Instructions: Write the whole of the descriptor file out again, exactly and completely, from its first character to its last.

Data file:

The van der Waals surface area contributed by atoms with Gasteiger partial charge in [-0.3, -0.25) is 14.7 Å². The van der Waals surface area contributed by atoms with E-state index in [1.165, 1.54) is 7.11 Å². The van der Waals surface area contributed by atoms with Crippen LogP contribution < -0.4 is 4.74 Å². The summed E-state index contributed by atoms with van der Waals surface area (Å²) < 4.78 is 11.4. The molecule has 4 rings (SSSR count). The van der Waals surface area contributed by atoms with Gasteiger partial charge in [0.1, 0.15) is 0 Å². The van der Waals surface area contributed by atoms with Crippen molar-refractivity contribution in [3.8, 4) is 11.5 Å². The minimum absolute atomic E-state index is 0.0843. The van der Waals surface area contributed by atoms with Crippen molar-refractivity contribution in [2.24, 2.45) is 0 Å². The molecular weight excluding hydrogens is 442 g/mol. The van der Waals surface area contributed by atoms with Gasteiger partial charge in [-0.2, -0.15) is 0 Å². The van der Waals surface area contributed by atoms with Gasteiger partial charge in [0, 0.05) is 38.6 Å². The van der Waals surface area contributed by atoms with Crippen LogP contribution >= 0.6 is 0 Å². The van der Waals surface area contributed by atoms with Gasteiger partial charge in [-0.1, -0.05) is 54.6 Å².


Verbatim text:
The van der Waals surface area contributed by atoms with Gasteiger partial charge in [-0.3, -0.25) is 14.7 Å². The van der Waals surface area contributed by atoms with E-state index in [1.165, 1.54) is 7.11 Å². The van der Waals surface area contributed by atoms with Crippen LogP contribution < -0.4 is 4.74 Å². The summed E-state index contributed by atoms with van der Waals surface area (Å²) < 4.78 is 11.4. The molecule has 4 rings (SSSR count). The van der Waals surface area contributed by atoms with Gasteiger partial charge in [0.1, 0.15) is 0 Å². The van der Waals surface area contributed by atoms with Crippen molar-refractivity contribution in [3.8, 4) is 11.5 Å². The minimum absolute atomic E-state index is 0.0843. The van der Waals surface area contributed by atoms with Crippen molar-refractivity contribution in [2.24, 2.45) is 0 Å². The molecular weight excluding hydrogens is 442 g/mol. The van der Waals surface area contributed by atoms with Gasteiger partial charge in [-0.2, -0.15) is 0 Å². The van der Waals surface area contributed by atoms with Gasteiger partial charge in [0, 0.05) is 38.6 Å². The van der Waals surface area contributed by atoms with Crippen LogP contribution >= 0.6 is 0 Å². The van der Waals surface area contributed by atoms with Gasteiger partial charge in [-0.1, -0.05) is 54.6 Å².